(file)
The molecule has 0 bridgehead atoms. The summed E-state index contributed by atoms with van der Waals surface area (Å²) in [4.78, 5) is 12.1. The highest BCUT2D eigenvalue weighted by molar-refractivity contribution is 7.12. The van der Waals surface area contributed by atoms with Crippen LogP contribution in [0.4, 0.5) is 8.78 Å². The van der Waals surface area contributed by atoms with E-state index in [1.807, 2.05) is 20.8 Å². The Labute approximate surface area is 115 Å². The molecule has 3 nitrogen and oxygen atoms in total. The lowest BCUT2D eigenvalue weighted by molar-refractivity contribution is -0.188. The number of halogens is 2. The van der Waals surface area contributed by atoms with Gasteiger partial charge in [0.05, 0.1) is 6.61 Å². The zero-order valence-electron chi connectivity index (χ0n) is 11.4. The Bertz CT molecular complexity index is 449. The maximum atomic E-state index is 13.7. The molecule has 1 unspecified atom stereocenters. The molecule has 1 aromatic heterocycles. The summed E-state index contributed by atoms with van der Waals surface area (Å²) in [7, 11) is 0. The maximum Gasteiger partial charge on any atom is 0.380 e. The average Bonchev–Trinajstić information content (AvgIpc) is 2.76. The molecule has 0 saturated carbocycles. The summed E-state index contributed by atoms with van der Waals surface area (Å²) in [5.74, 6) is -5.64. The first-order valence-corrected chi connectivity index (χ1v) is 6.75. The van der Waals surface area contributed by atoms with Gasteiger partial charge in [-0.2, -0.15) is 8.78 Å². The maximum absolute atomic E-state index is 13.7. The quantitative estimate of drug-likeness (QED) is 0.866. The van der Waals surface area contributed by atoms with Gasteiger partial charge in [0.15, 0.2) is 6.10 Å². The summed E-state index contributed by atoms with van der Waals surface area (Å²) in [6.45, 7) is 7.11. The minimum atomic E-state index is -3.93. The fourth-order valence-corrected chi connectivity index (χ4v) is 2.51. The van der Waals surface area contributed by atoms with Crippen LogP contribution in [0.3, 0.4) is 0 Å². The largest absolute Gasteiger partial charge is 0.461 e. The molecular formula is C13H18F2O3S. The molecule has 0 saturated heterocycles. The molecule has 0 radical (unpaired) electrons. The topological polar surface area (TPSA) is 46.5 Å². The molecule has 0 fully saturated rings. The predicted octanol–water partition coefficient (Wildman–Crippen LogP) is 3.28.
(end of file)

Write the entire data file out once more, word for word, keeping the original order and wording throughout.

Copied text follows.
The molecule has 0 bridgehead atoms. The summed E-state index contributed by atoms with van der Waals surface area (Å²) in [4.78, 5) is 12.1. The highest BCUT2D eigenvalue weighted by molar-refractivity contribution is 7.12. The van der Waals surface area contributed by atoms with Crippen LogP contribution in [0.4, 0.5) is 8.78 Å². The van der Waals surface area contributed by atoms with E-state index in [1.807, 2.05) is 20.8 Å². The Labute approximate surface area is 115 Å². The molecule has 3 nitrogen and oxygen atoms in total. The lowest BCUT2D eigenvalue weighted by molar-refractivity contribution is -0.188. The number of halogens is 2. The van der Waals surface area contributed by atoms with Gasteiger partial charge in [0.05, 0.1) is 6.61 Å². The zero-order valence-electron chi connectivity index (χ0n) is 11.4. The Bertz CT molecular complexity index is 449. The maximum atomic E-state index is 13.7. The molecule has 1 unspecified atom stereocenters. The molecule has 1 aromatic heterocycles. The summed E-state index contributed by atoms with van der Waals surface area (Å²) in [7, 11) is 0. The maximum Gasteiger partial charge on any atom is 0.380 e. The average Bonchev–Trinajstić information content (AvgIpc) is 2.76. The molecule has 0 saturated carbocycles. The summed E-state index contributed by atoms with van der Waals surface area (Å²) in [5.74, 6) is -5.64. The first-order valence-corrected chi connectivity index (χ1v) is 6.75. The van der Waals surface area contributed by atoms with Gasteiger partial charge in [-0.2, -0.15) is 8.78 Å². The maximum absolute atomic E-state index is 13.7. The quantitative estimate of drug-likeness (QED) is 0.866. The van der Waals surface area contributed by atoms with Gasteiger partial charge in [0.15, 0.2) is 6.10 Å². The summed E-state index contributed by atoms with van der Waals surface area (Å²) in [6.45, 7) is 7.11. The minimum atomic E-state index is -3.93. The fourth-order valence-corrected chi connectivity index (χ4v) is 2.51. The van der Waals surface area contributed by atoms with Crippen LogP contribution in [0.3, 0.4) is 0 Å². The largest absolute Gasteiger partial charge is 0.461 e. The molecular formula is C13H18F2O3S. The molecule has 0 saturated heterocycles. The molecule has 0 radical (unpaired) electrons. The topological polar surface area (TPSA) is 46.5 Å². The molecule has 0 fully saturated rings. The predicted octanol–water partition coefficient (Wildman–Crippen LogP) is 3.28.